Living on the Edge

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The adages abound:

  • Life begins at the end of your comfort zone.

  • You only live once.

  • If you’re comfortable, you’re not alive.

As an entrepreneur, I get taking risks. Clearly, making the safe bet didn’t satisfy someone who started a company or two. No one would call starting and running businesses “comfortable.” (In fact, a friend who just secured funding for her start-up told me last week that she felt “scared to death.” I responded that if she didn’t feel freaked out, I’d question her intelligence.)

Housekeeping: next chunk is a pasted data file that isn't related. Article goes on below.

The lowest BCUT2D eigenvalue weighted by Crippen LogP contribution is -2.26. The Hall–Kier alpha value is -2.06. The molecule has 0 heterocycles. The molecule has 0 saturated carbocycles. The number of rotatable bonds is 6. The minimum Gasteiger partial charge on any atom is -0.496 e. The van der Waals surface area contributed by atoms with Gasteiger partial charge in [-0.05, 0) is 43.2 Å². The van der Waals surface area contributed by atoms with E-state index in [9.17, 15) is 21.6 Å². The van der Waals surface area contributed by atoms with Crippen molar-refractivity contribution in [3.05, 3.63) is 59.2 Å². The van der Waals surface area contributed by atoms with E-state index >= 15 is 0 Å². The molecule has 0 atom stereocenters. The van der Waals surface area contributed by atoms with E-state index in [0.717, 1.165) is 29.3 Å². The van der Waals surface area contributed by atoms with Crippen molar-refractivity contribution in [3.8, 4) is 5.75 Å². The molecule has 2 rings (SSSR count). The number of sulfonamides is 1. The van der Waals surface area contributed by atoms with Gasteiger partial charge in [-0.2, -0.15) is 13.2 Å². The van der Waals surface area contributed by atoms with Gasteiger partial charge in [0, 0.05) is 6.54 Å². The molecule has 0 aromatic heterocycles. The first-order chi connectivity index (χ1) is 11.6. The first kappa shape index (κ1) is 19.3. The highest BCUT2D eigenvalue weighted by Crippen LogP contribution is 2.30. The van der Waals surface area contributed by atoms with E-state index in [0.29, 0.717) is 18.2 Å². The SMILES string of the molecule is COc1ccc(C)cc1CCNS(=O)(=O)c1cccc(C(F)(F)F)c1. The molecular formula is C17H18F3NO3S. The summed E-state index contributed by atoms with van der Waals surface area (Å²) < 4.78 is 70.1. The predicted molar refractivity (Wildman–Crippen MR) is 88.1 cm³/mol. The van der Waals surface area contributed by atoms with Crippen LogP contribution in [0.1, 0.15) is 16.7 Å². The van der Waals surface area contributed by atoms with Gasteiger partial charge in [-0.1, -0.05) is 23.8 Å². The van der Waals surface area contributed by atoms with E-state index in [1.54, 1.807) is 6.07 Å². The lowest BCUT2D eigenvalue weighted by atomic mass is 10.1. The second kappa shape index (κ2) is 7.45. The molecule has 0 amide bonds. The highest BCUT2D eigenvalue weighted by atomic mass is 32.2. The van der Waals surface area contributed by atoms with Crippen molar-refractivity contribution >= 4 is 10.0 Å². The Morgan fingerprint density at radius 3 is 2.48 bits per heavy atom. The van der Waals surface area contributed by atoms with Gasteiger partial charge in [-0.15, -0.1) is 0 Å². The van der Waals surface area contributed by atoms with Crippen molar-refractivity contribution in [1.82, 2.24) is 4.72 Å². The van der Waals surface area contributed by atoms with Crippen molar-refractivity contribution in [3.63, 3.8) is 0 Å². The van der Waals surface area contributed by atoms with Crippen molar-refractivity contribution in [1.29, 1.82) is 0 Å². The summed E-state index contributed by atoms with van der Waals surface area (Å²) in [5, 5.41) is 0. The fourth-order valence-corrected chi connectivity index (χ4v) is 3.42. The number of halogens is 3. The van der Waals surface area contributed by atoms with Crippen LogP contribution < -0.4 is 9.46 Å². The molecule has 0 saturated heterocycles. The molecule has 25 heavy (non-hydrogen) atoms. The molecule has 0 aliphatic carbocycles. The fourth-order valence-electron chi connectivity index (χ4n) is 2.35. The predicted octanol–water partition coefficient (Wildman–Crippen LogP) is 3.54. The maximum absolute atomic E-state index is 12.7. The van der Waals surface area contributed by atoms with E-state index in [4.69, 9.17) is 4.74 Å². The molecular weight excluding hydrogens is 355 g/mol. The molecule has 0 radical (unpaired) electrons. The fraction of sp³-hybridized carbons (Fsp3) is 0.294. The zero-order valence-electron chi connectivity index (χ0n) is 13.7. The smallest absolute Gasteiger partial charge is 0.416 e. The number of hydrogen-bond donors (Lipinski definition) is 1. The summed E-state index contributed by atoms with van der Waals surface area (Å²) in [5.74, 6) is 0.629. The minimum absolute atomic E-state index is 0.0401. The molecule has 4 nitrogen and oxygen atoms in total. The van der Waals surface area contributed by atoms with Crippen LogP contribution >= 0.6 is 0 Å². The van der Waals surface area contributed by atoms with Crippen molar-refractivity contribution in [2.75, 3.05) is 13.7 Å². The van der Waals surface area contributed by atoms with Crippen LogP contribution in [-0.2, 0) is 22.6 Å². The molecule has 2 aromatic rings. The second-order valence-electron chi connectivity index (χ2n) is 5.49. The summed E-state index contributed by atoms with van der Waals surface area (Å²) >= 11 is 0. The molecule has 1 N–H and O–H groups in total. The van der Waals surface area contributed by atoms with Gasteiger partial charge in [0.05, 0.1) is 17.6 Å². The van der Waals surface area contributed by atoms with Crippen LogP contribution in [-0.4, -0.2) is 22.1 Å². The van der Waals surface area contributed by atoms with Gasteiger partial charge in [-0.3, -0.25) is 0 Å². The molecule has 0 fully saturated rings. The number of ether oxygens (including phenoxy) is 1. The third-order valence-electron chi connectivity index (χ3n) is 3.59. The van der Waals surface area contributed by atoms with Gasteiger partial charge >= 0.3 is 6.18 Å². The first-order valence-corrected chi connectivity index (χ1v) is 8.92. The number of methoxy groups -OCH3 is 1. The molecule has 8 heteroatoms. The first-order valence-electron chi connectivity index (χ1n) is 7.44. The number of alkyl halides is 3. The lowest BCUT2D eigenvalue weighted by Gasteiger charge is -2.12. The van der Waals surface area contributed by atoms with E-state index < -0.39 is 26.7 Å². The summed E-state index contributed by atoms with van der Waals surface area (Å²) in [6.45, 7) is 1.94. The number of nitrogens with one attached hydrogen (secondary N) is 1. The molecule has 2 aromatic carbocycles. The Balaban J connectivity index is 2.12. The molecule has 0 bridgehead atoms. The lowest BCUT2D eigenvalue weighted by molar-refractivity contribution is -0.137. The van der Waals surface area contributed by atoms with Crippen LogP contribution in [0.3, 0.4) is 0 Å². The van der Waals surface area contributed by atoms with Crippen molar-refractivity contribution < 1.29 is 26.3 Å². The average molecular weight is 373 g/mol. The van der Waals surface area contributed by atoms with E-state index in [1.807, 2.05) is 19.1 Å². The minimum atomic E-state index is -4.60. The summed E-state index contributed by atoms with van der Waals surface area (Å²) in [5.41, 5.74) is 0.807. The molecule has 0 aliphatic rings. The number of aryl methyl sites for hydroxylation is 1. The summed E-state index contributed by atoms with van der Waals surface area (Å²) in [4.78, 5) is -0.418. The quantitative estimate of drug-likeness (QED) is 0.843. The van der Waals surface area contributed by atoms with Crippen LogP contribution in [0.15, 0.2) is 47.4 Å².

Yet I’d counter that constant risk doesn’t make for a good life, either.

To a certain extent, feeling continual pressure and discomfort turn unhealthful—and I’d venture that we can’t count people in constant states of stress as fully “alive,” either. When consumed by concern, we tumble down Maslow’s hierarchy of needs. People can’t feel self-actualized—at their personal apex of creativity, problem solving, and acceptance—without self-esteem, love and security, and fulfilled basic needs. When stressed, people may not feel good about themselves. They may not sense that people are “on their sides.” They may not feel safe.

So how do we weigh the need to push ourselves through our comfort zones into new experiences and thoughts—while ensuring we don’t tip into overwhelming and undue pressure and discomfort? For the natural strivers among us—and I count myself in that category—how should we assess situations and determine how far to go?